Friday, April 23, 2010


DON FRY RECENTLY WROTE a blog about acronyms such as USA, CIA, FBI, NASA, NBA in which he says that we assume that readers know what they mean.

As a sports copy editor, I was always aware that USC could be the University of Southern California or the University of South Carolina. OSU is either Ohio State or Oregon State. UT is the University of Tennessee or the University of Texas. I covered Charleston Southern (CSU) sports years ago, but my friend Gene went to another CSU, Colorado State.

NASA usually means the National Aeronautics and Space Administration, but it also can mean the National Auto Sport Association. Or the Native American Student Association. Or the Natural Athlete Strength Association. In fact, there are two pages of NASAs found on Acronym Finder.

I hate TV commercials that use acronyms for various maladies or disorders. I never heard of the malady or disorder; how could I know what the acronym means?

TV usually means television, but it COULD mean transvestite, terminal velocity or travel voucher. Or transport vehicles. There were more than two pages of TVs on Acronym Finder.

The point is that you shouldn't throw an acronym out there without thinking. Would my readers really know what this means?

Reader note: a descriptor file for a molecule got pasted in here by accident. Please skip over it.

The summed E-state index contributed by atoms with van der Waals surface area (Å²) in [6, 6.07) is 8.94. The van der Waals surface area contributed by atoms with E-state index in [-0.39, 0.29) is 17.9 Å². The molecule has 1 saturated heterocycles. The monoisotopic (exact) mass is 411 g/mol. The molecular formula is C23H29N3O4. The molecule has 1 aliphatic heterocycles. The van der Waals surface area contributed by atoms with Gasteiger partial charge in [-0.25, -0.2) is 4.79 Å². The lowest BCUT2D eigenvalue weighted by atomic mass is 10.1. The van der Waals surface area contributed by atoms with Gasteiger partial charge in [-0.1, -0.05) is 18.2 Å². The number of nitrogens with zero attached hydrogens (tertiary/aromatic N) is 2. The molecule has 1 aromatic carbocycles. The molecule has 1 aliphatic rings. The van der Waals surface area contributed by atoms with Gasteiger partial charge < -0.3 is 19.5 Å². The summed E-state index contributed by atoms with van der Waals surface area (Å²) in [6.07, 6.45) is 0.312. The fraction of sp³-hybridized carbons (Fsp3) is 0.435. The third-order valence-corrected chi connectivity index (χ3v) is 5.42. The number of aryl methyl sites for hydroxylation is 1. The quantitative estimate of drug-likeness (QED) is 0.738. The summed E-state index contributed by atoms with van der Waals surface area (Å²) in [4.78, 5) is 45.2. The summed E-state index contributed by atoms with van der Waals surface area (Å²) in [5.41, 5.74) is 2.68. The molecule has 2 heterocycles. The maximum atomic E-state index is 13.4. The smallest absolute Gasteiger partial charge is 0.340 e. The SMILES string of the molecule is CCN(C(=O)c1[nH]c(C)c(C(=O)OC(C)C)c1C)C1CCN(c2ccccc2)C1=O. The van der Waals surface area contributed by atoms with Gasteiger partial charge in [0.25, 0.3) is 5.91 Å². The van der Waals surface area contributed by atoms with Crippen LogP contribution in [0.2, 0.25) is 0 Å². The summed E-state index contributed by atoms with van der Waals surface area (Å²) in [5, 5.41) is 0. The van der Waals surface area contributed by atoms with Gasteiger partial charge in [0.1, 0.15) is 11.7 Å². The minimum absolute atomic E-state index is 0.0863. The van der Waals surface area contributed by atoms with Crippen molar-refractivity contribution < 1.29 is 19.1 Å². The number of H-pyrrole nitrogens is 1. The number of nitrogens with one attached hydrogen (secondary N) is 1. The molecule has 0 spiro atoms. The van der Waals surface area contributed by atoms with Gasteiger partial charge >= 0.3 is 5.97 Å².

We all think we know what NASA means, but, as Spencer Tracy said in the movie Desk Set, never assume. In fact, Desk Set features a computer with an acronym for a name (EMMARAC, EMIRAC or EMERAC, depending on which web site you visit). The computer, Katherine Hepburn calls it Emily, is meant to ease the workload for Hepburn's research department at a TV network, but they think it's there to take their jobs.

Never assume. Right, Emily?

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  1. When you use an acronym, you must know your audience if you aren't going to explain what it means. But even then, if there is any possibility of misunderstanding, the acronym must always be spelled out in its first occurence.

    If you use NASA and aren't willing to expand it, you'd better be writing about space.

  2. I agree with Ross. He said what I was going to say, only he said it better.